|A Crib in a boat in Soverato, a few nights back|
As we start off 2011 it is no harm to begin this second decade of the 21st century on a positive note, a note of compassion. Having been long engaged in teaching (some 30 years) and in meditation practices (some 20 or more years) and having written a book on my experiences of using meditation techniques with both students and adults, I have long been convinced of the importance of compassion on two fronts, viz., compassion for others and compassion for one’s self. I have also read much from the experts in the field (The Dalai Lama, Thich Nhat Hahn, Sogyal Rinpoche and the famous Irish Jesuit, author and spiritual leader, William Johnston); though readily admit the secondary importance of such reading to the vastly more important practice of meditation itself. Like everything in this world the theory will only bring you so far, real life practice will bring you much further. A judicious coupling of both will probably bring you further still. I have written about meditation in these pages before. See this link here: Some Previous Thoughts on Meditation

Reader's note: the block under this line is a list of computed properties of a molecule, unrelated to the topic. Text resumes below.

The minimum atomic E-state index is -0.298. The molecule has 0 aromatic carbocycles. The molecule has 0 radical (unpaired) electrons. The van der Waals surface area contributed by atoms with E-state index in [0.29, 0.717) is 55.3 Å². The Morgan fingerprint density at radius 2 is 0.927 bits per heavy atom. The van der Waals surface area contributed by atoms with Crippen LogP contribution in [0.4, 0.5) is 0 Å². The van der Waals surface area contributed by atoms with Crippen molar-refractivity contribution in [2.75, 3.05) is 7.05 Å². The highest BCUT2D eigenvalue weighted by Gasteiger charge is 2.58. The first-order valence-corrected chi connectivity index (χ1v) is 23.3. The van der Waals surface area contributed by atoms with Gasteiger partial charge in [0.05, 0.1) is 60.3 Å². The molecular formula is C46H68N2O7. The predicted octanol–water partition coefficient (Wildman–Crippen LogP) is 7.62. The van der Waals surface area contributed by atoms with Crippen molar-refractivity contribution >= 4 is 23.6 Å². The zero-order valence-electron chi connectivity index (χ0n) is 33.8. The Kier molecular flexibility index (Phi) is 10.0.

At the moment I am reading Professor Paul Gilbert’s wonderfully accessible, though typically erudite, book, The Compassionate Mind (Constable, London, 2010). Gilbert argues that while we readily accept the importance of showing compassion for others, especially others who are undeservingly down on their luck, we seldom, if ever, show compassion for ourselves. We, certainly those of us in the West, have been taught almost universally to be our own worst critics. Gilbert’s book, to my mind, is a tour de force, which argues cogently and in a very clear manner – indeed in a scientific manner – for the importance and efficacy of showing compassion for the self. Such a compassion for the self will allow us to be more compassionate for others and strengthen our own self-image, our own sense of self, and of course our own self-confidence and indeed competence in the world at large.